How "They" May Be Resisted

THE ART OF THINKING. By Ernest Dimnet. (Simon & Schuster.)

THERE is some reason for suspecting that no single book of the season is likely to contain greater potential benefits for the average intelligent reader than does this wise and yet amusing, profound but thoroughly companionable volume.

Ernest Dimnet, a French abbe, is a world-famous critic of life and literature, which he wisely rates in the order written. He writes in both French and English, his many works being about evenly divided between the two languages. In America he is best known by “The Bronte Sisters,” which was published recently here and in England. The present volume was composed in English and is addressed particularly to us Americans.

It is a common criticism made by intellectual foreigners visiting here that gregariousness has been developed to a higher degree in American society than anywhere else in the civilized world, and our increasing tendency toward standardized crowed opinion is often pointed out as one of the least promising characteristics of our civilization. It is with this in view that this kindly world citizen addresses us, but not as one who is bent upon “high-hatting” an inferior. M. Dimnet realizes, as must anyone who has met many people in various parts of the country, that the quality of our crowd opinions does not fairly represent the intelligence of a very large percentage of those individuals who are persuaded to move with the crowd. If this were not true, our critic would be more foolish than we in his attempt to encourage individual thinking among us, as opposed to mere mass persuasion.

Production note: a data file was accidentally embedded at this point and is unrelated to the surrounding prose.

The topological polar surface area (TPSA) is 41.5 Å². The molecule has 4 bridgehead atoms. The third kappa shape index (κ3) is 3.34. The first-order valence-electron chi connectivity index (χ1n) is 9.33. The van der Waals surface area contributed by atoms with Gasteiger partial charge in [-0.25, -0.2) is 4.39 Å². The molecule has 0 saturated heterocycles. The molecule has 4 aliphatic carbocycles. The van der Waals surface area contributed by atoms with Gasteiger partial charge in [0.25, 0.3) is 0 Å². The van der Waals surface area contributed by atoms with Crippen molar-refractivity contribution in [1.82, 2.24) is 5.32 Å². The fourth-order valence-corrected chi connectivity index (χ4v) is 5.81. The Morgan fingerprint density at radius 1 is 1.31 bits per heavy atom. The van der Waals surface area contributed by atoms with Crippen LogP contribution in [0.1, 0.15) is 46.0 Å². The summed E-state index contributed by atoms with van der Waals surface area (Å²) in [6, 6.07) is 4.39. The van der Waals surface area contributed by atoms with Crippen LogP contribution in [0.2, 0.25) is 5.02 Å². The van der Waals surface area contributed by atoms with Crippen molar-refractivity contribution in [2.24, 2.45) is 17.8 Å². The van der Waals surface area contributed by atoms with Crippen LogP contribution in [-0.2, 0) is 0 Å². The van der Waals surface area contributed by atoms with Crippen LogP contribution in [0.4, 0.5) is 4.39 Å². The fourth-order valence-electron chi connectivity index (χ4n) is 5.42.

While M. Dimnet has no formula for transforming a crowd follower into an independent thinker over night, he does make clear the means by which any of us may test our opinions as to origin and probable validity. This is a great deal, since merely to be able to question our crowd-generated notions is to achieve something of the power of independent thought.

If the meaning that is contained in this unassuming and really delightful book could suddenly become operative in the mental makeup of all those thousands upon thousands who are thoroughly capable of understanding it, our demagogues, now conspicuous in every field of activity, would be obliged to look for new jobs.